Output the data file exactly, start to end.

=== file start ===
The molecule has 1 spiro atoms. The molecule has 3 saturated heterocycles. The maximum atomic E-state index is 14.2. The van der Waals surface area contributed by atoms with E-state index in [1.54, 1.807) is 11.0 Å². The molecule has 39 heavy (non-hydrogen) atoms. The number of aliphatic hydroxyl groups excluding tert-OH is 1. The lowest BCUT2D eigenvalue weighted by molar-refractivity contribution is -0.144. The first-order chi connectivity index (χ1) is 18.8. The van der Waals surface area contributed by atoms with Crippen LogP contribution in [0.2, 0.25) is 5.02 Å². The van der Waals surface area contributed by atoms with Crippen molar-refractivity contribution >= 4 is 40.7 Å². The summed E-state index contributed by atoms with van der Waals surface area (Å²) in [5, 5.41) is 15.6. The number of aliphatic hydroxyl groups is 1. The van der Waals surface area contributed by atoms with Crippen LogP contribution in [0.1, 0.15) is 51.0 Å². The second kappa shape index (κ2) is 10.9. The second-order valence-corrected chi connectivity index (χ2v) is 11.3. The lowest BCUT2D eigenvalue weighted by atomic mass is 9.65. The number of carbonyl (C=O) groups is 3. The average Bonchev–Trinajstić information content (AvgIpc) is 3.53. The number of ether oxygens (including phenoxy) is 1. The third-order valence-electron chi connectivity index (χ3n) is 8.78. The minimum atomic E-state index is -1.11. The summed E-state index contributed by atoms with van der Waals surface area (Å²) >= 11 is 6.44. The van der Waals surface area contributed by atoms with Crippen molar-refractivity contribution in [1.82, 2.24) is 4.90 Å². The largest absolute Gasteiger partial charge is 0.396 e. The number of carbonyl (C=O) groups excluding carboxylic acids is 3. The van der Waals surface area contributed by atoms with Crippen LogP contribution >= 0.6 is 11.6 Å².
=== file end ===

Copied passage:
The molecule has 1 spiro atoms. The molecule has 3 saturated heterocycles. The maximum atomic E-state index is 14.2. The van der Waals surface area contributed by atoms with E-state index in [1.54, 1.807) is 11.0 Å². The molecule has 39 heavy (non-hydrogen) atoms. The number of aliphatic hydroxyl groups excluding tert-OH is 1. The lowest BCUT2D eigenvalue weighted by molar-refractivity contribution is -0.144. The first-order chi connectivity index (χ1) is 18.8. The van der Waals surface area contributed by atoms with Crippen LogP contribution in [0.2, 0.25) is 5.02 Å². The van der Waals surface area contributed by atoms with Crippen molar-refractivity contribution >= 4 is 40.7 Å². The summed E-state index contributed by atoms with van der Waals surface area (Å²) in [5, 5.41) is 15.6. The number of aliphatic hydroxyl groups is 1. The van der Waals surface area contributed by atoms with Crippen LogP contribution in [0.1, 0.15) is 51.0 Å². The second kappa shape index (κ2) is 10.9. The second-order valence-corrected chi connectivity index (χ2v) is 11.3. The lowest BCUT2D eigenvalue weighted by atomic mass is 9.65. The number of carbonyl (C=O) groups is 3. The average Bonchev–Trinajstić information content (AvgIpc) is 3.53. The number of ether oxygens (including phenoxy) is 1. The third-order valence-electron chi connectivity index (χ3n) is 8.78. The minimum atomic E-state index is -1.11. The summed E-state index contributed by atoms with van der Waals surface area (Å²) >= 11 is 6.44. The van der Waals surface area contributed by atoms with Crippen molar-refractivity contribution in [1.82, 2.24) is 4.90 Å². The largest absolute Gasteiger partial charge is 0.396 e. The number of carbonyl (C=O) groups excluding carboxylic acids is 3. The van der Waals surface area contributed by atoms with Crippen LogP contribution >= 0.6 is 11.6 Å².